If sound bars are the everyman's home audio system, the Sony HT-CT260 feels like the everyman's sound bar.
It starts with excellent sound quality, topping last year's sonic champ, the, and holding its own with the best we've heard this year, too. There's built-in Bluetooth, making it easy to wirelessly stream audio from just about every tablet and smartphone, and it throws in decoding for Dolby Digital and DTS for good measure. It has a signature, geometric design that's compact enough to unobtrusively sit under most TVs, but it also has a built-in remote signal repeater in case it does block your TV's remote sensor. Altogether, it does everything you'd want a budget sound bar to do in a flexible design that works well in most home theater configurations.
There are better-sounding systems (Sharp HT-SB60), and ones with more neat features ( ) or a better-looking design ( ), but none of them will appeal to as many buyers as the HT-CT260, which has balanced all the necessary trade-offs quite well and lacks a deal-breaking flaw. We haven't reviewed enough 2013 sound bars to crown an Editors' Choice yet, but it will be tough to top Sony's HT-CT260.
Design: Not your typical tube
Sound bars all start to look the same after a while, but the HT-CT260's funky design makes it stand out from the crowd. It still uses the standard long tubelike cabinet, but the hexagonal shape gives it a unique style. The look may not be for everyone -- CNET editor Ty Pendlebury was immediately turned off -- but we think it's an attractive spin on the familiar sound bar design.
The HT-CT260's sound bar stands 4 inches tall, which means it runs the risk of blocking the remote sensor on some TVs, which can make changing inputs on your TV a real pain. However, Sony has a nifty solution to the problem: a remote signal repeater that receives remote commands in the front, then shoots them out the back. Sonyto include a remote signal repeater, but if you have a TV with a low-hanging remote sensor, this feature is reason enough to favor the HT-CT260 over the Vizio S4251w-B4, which has a large, remote-blocking cabinet and no built-in workaround.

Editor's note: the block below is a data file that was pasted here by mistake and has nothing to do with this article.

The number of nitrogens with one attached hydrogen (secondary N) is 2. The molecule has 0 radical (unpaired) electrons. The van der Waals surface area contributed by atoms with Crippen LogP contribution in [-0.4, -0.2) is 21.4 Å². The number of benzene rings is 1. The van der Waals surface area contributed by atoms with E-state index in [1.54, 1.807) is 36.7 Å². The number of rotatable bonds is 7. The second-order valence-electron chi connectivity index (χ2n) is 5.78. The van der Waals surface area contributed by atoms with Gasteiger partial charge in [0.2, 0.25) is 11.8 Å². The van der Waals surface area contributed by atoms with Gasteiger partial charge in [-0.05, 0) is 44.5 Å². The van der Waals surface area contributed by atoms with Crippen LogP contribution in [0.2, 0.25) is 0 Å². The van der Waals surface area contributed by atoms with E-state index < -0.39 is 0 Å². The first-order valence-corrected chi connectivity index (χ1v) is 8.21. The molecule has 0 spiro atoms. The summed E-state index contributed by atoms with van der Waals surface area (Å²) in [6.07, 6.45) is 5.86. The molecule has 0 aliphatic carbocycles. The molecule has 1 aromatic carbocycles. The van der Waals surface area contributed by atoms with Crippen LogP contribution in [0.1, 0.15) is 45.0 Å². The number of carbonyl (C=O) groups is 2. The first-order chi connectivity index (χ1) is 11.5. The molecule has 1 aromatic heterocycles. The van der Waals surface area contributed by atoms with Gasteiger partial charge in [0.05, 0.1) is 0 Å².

The included wireless subwoofer is small, rectangular box that can be placed nearly anywhere, as long as it's plugged in. It's relatively discreet for a subwoofer, although it has an annoying front-facing LED that glows green when it's on, red when it's off. (Nothing a little bit of black tape can't fix, though.)
Sony has a habit of using a stock remote design for its home theater products, and the one that comes with the HT-CT260 is no different. It's a pretty good remote as far as sound bars go, although its ability to control TV produces a lot of button clutter. (Why are there TV volume buttons when you have a sound bar? How many people are using the TV's channel up/down function these days?) The HT-CT260's remote would be a lot easier to use if it ditched some of the less frequently used buttons, but it's still better than most, with a full-size design that sits nicely in your hand and a prominent volume rocker.
Features: Bluetooth, Dolby, and DTS
The HT-CT260's connectivity options are basic: optical, coaxial, and analog minijack. That may not seem like much, but, as with most sound bars, Sony expects you to -- connect all your gear directly to your TV, then use your TV's optical output to connect to the sound bar. It's a much simpler configuration, assuming your TV has enough inputs for all your gear. (If not, an HDMI switcher and universal remote combo is a low-cost way to add more inputs.)
The HT-CT260 also features built-in Bluetooth, which is essentially a must-have feature this year. Bluetooth streaming makes it possible to wirelessly stream audio from any app on nearly every smartphone and tablet, which means it's easy to stream, say, Pandora straight from your phone. There is some audio quality lost with Bluetooth, but it's generally harder to notice that on a sound bar system versus more detailed full-size speakers.
Finally, the HT-CT260 has onboard decoding for both Dolby and DTS. In the vast majority of cases, that decoding won't actually be used, since most TVs downmix all audio to two-channel PCM over their optical outputs. Still, it's nice to know the decoding is there in case you end up in one of the few scenarios that requires it.